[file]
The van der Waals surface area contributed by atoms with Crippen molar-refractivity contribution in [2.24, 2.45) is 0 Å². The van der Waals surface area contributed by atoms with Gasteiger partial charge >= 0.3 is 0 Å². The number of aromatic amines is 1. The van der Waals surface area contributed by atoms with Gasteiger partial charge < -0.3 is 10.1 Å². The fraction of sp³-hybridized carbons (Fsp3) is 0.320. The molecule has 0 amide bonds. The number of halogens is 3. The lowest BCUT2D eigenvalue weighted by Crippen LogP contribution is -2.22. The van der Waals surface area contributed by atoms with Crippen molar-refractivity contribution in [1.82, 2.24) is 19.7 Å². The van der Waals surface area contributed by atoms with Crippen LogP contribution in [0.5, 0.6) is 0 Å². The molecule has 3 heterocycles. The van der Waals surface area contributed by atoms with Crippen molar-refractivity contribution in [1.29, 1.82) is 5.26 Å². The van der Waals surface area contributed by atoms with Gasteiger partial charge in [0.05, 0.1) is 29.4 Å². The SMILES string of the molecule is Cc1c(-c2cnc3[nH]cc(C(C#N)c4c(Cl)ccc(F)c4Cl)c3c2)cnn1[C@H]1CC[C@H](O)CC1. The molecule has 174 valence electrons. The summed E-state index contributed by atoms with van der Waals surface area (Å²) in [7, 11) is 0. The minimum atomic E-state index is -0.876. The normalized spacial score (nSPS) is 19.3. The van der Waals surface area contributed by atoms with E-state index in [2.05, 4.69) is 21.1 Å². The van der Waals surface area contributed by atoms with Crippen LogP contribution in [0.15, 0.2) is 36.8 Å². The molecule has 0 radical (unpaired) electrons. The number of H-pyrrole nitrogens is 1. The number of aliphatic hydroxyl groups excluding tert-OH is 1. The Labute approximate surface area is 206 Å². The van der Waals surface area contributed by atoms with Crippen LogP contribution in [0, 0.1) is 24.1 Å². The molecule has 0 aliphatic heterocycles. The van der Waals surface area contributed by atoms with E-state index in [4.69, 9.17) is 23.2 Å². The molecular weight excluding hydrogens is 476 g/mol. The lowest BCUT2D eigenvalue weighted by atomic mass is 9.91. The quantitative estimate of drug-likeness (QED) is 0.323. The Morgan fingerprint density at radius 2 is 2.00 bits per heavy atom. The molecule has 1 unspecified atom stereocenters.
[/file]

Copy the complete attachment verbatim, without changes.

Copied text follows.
The van der Waals surface area contributed by atoms with Crippen molar-refractivity contribution in [2.24, 2.45) is 0 Å². The van der Waals surface area contributed by atoms with Gasteiger partial charge >= 0.3 is 0 Å². The number of aromatic amines is 1. The van der Waals surface area contributed by atoms with Gasteiger partial charge < -0.3 is 10.1 Å². The fraction of sp³-hybridized carbons (Fsp3) is 0.320. The molecule has 0 amide bonds. The number of halogens is 3. The lowest BCUT2D eigenvalue weighted by Crippen LogP contribution is -2.22. The van der Waals surface area contributed by atoms with Crippen molar-refractivity contribution in [1.82, 2.24) is 19.7 Å². The van der Waals surface area contributed by atoms with Crippen LogP contribution in [0.5, 0.6) is 0 Å². The molecule has 3 heterocycles. The van der Waals surface area contributed by atoms with Crippen molar-refractivity contribution in [1.29, 1.82) is 5.26 Å². The van der Waals surface area contributed by atoms with Gasteiger partial charge in [0.05, 0.1) is 29.4 Å². The SMILES string of the molecule is Cc1c(-c2cnc3[nH]cc(C(C#N)c4c(Cl)ccc(F)c4Cl)c3c2)cnn1[C@H]1CC[C@H](O)CC1. The molecule has 174 valence electrons. The summed E-state index contributed by atoms with van der Waals surface area (Å²) in [7, 11) is 0. The minimum atomic E-state index is -0.876. The normalized spacial score (nSPS) is 19.3. The van der Waals surface area contributed by atoms with E-state index in [2.05, 4.69) is 21.1 Å². The van der Waals surface area contributed by atoms with Crippen LogP contribution in [0.15, 0.2) is 36.8 Å². The molecule has 0 radical (unpaired) electrons. The number of H-pyrrole nitrogens is 1. The number of aliphatic hydroxyl groups excluding tert-OH is 1. The Labute approximate surface area is 206 Å². The van der Waals surface area contributed by atoms with Crippen LogP contribution in [0, 0.1) is 24.1 Å². The molecule has 0 aliphatic heterocycles. The van der Waals surface area contributed by atoms with E-state index in [4.69, 9.17) is 23.2 Å². The molecular weight excluding hydrogens is 476 g/mol. The lowest BCUT2D eigenvalue weighted by atomic mass is 9.91. The quantitative estimate of drug-likeness (QED) is 0.323. The Morgan fingerprint density at radius 2 is 2.00 bits per heavy atom. The molecule has 1 unspecified atom stereocenters.